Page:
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HUL's fair trade: Dove kills stereotypes, Fair & Lovely fuels it?

07-February-2011
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HUL's fair trade: Dove kills stereotypes, Fair & Lovely fuels it?




 

Marketers have long moved away from elucidating the functional benefits of the product and are tapping the emotional quotient. It was time that they moved to 'empowerment', said Nitin Paranjpe, CEO and Managing Director, HUL. The “cause” not necessarily has to be “environment”. It can be anything and even “fair trade”, he said, at the session titled, “How to get the elephant to perform miracles”.

He gave examples of brands that had taken up the cause to impress consumers. Body Shop highlights that its products are not tested on animals. UCB has taken up the 'Race against Racism'.

For HUL, Paranjpe said, Dove's campaign, “Why can't more women feel glad to be grey?”, launched a few years back reminded the audience of the success of the campaign in breaking some stereotypes. “Silicon, botox, tuck-ins - these are unreal and unattainable. The Dove campaign redefined the beauty stereotype. When the campaign was unveiled, the consumers were waiting for this to feel and say, 'Hey I'm OK. I don't have to be size-zero',” he said.

However, while Dove stands for a worthy cause, how does one justify the long standing stance – somewhat derogatory to women – taken by HUL for its brand Fair & Lovely, that – fairness is important for social acceptance.

However, Paranjpe was in for some shocks, and gave some shockers, when he found himself in the line of fire during the question and answer session. When asked by a member of the audience to defend the communication of HUL's fairness creams, Fair & Lovely and Fair & Handsome, Paranjpe, it seems, was at loss of words or logic. He shifted the blame entirely on to the Indian society. “There are a set of people who feel that fair is beautiful. It is a belief in India, so be it,” Paranjpe stressed. “These stereotypes do undergo a change,” he added.

The question seems to have played on the HUL CEO's mind for long, as while answering another question, which had no connection to the last, Paranjpe said, “There would be a large set of people who would be depressed if Fair & Lovely didn't exist.”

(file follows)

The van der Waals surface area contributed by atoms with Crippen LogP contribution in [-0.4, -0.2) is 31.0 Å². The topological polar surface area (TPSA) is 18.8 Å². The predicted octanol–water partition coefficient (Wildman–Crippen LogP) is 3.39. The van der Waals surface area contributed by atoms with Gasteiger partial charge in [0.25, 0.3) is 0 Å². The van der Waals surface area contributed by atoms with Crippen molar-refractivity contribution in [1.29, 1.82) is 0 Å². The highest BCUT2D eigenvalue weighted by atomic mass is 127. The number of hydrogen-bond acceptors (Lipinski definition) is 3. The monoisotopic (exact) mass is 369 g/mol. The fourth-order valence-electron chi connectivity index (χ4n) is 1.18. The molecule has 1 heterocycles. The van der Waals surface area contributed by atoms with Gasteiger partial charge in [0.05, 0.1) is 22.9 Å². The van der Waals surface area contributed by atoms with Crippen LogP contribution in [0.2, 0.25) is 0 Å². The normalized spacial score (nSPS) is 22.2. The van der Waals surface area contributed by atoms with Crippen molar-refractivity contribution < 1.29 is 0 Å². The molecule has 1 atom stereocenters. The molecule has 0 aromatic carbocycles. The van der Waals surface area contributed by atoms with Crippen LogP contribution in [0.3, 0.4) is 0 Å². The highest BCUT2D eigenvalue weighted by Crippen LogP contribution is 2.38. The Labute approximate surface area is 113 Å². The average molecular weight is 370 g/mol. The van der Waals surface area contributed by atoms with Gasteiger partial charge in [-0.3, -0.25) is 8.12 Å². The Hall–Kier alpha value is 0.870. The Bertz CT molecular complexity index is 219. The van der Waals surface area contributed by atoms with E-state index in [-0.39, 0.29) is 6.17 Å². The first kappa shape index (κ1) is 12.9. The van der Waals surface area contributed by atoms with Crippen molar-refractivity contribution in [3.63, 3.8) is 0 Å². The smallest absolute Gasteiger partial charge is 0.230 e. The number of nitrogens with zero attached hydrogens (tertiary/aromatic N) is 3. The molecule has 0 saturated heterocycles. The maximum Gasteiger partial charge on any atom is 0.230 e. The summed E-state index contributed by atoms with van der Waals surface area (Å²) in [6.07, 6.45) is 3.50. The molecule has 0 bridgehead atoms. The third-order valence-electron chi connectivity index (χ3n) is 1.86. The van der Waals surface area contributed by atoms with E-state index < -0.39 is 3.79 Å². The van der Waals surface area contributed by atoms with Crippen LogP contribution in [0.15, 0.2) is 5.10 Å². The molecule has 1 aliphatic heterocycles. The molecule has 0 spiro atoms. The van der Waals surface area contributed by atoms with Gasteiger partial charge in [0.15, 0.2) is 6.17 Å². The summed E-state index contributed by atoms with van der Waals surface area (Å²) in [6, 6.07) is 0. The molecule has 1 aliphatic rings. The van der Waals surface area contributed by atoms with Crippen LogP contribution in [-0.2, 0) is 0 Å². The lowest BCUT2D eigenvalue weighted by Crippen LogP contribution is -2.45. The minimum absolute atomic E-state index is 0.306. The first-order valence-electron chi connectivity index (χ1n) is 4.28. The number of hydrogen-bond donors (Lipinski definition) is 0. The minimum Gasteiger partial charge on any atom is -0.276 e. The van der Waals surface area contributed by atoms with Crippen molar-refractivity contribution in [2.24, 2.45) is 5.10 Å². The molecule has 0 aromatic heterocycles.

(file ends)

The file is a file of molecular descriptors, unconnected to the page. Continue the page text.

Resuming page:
To a question, where he was asked to comment on the HUL's “tactics” employed, lately, to “hijack” P&G Pantene's “Mystery Shampoo” campaign by posing it as a Dove campaign, Paranjpe brushed it aside saying, “I don't know what you mean by 'hijacking'. Tactics are OK, if you don't move away from your long-term strategy.”

Earlier, during his presentation, he talked about the plethora of choices the consumers have today and the challenges marketers faced. “The central principle of marketing is to differentiate. With advent of technology and easy access to capital, and abundance of choice, the challenge is the paradox of choice and differentiate,” the HUL CEO said, stating that the race was leading to “meaningless differences”.

He gave an example of a two-spouted kettle, which he said was “an irrelevant benefit or differentiator; and therefore, it was not surprising that the world of marketing had come for criticism”.

But differentiation can create a lasting value if it has a consumer relevant purpose at its core. Paranjpe urged the marketers to play a larger “role in her life” and there were enough opportunities for them, “provided you come close enough and understand them (the consumers).”

He went on to say that “being the first mover” as a differentiator was a big myth. “Google wasn't the first search engine. It was just more user friendly,” he said.

He also gave examples of the Indian Premier League (IPL) and Facebook, which weren't the first in their space. Yet, it was the understanding of the consumer that differentiated them. For IPL, “it was the mix of Bollywood that made it a success..., and Facebook understood the 'miracle' of having you to invite a friend.”

Nitin Paranjpe was speaking at the World Marketing Congress, organised by AIMA, on February 4, 2011.
 

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